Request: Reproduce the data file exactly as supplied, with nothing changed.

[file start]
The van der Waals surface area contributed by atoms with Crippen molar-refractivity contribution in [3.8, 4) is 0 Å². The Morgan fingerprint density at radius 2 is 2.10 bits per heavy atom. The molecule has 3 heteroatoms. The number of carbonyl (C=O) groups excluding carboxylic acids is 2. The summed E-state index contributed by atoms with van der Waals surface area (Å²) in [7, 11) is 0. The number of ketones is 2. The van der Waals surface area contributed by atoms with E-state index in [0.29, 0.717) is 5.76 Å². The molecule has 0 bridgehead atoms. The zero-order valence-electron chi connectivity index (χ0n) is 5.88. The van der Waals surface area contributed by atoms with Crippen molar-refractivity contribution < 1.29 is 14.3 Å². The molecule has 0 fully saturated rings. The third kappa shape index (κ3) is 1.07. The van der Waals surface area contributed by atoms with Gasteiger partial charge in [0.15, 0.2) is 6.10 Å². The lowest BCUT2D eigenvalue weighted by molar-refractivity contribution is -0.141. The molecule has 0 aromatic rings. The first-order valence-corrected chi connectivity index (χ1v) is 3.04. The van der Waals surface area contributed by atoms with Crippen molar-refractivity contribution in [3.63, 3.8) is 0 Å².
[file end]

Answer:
The van der Waals surface area contributed by atoms with Crippen molar-refractivity contribution in [3.8, 4) is 0 Å². The Morgan fingerprint density at radius 2 is 2.10 bits per heavy atom. The molecule has 3 heteroatoms. The number of carbonyl (C=O) groups excluding carboxylic acids is 2. The summed E-state index contributed by atoms with van der Waals surface area (Å²) in [7, 11) is 0. The number of ketones is 2. The van der Waals surface area contributed by atoms with E-state index in [0.29, 0.717) is 5.76 Å². The molecule has 0 bridgehead atoms. The zero-order valence-electron chi connectivity index (χ0n) is 5.88. The van der Waals surface area contributed by atoms with Crippen molar-refractivity contribution < 1.29 is 14.3 Å². The molecule has 0 fully saturated rings. The third kappa shape index (κ3) is 1.07. The van der Waals surface area contributed by atoms with Gasteiger partial charge in [0.15, 0.2) is 6.10 Å². The lowest BCUT2D eigenvalue weighted by molar-refractivity contribution is -0.141. The molecule has 0 aromatic rings. The first-order valence-corrected chi connectivity index (χ1v) is 3.04. The van der Waals surface area contributed by atoms with Crippen molar-refractivity contribution in [3.63, 3.8) is 0 Å².